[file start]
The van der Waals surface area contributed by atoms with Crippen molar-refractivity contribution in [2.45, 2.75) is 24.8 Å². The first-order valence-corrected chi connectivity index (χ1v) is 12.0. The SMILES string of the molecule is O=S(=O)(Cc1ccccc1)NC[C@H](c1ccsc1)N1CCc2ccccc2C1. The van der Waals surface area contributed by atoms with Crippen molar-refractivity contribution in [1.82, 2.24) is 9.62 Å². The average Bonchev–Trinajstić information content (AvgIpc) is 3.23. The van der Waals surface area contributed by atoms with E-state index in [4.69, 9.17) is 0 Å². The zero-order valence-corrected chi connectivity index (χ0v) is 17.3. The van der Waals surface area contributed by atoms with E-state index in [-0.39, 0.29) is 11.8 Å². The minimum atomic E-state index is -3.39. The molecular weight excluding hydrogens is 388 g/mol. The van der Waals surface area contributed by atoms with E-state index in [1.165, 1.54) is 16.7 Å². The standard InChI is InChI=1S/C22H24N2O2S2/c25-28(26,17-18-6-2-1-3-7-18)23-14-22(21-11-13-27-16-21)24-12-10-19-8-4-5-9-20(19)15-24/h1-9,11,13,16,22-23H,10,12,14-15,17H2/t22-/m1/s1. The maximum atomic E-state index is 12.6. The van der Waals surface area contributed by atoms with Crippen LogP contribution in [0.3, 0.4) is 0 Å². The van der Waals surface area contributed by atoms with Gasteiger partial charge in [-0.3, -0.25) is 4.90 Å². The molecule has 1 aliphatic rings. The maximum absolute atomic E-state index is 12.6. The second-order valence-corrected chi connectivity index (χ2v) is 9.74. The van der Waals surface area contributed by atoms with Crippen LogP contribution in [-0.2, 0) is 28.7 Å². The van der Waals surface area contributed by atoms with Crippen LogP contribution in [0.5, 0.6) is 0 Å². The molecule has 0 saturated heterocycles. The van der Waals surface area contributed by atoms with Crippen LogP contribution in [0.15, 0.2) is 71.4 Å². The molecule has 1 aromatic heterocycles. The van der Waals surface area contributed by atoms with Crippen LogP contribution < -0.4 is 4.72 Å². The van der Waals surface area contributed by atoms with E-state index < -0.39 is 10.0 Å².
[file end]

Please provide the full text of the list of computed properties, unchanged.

The van der Waals surface area contributed by atoms with Crippen molar-refractivity contribution in [2.45, 2.75) is 24.8 Å². The first-order valence-corrected chi connectivity index (χ1v) is 12.0. The SMILES string of the molecule is O=S(=O)(Cc1ccccc1)NC[C@H](c1ccsc1)N1CCc2ccccc2C1. The van der Waals surface area contributed by atoms with Crippen molar-refractivity contribution in [1.82, 2.24) is 9.62 Å². The average Bonchev–Trinajstić information content (AvgIpc) is 3.23. The van der Waals surface area contributed by atoms with E-state index in [4.69, 9.17) is 0 Å². The zero-order valence-corrected chi connectivity index (χ0v) is 17.3. The van der Waals surface area contributed by atoms with E-state index in [-0.39, 0.29) is 11.8 Å². The minimum atomic E-state index is -3.39. The molecular weight excluding hydrogens is 388 g/mol. The van der Waals surface area contributed by atoms with E-state index in [1.165, 1.54) is 16.7 Å². The standard InChI is InChI=1S/C22H24N2O2S2/c25-28(26,17-18-6-2-1-3-7-18)23-14-22(21-11-13-27-16-21)24-12-10-19-8-4-5-9-20(19)15-24/h1-9,11,13,16,22-23H,10,12,14-15,17H2/t22-/m1/s1. The maximum atomic E-state index is 12.6. The van der Waals surface area contributed by atoms with Crippen LogP contribution in [0.3, 0.4) is 0 Å². The van der Waals surface area contributed by atoms with Gasteiger partial charge in [-0.3, -0.25) is 4.90 Å². The molecule has 1 aliphatic rings. The maximum absolute atomic E-state index is 12.6. The second-order valence-corrected chi connectivity index (χ2v) is 9.74. The van der Waals surface area contributed by atoms with Crippen LogP contribution in [-0.2, 0) is 28.7 Å². The van der Waals surface area contributed by atoms with Crippen LogP contribution in [0.5, 0.6) is 0 Å². The molecule has 0 saturated heterocycles. The van der Waals surface area contributed by atoms with Crippen LogP contribution in [0.15, 0.2) is 71.4 Å². The molecule has 1 aromatic heterocycles. The van der Waals surface area contributed by atoms with Crippen LogP contribution < -0.4 is 4.72 Å². The van der Waals surface area contributed by atoms with E-state index < -0.39 is 10.0 Å².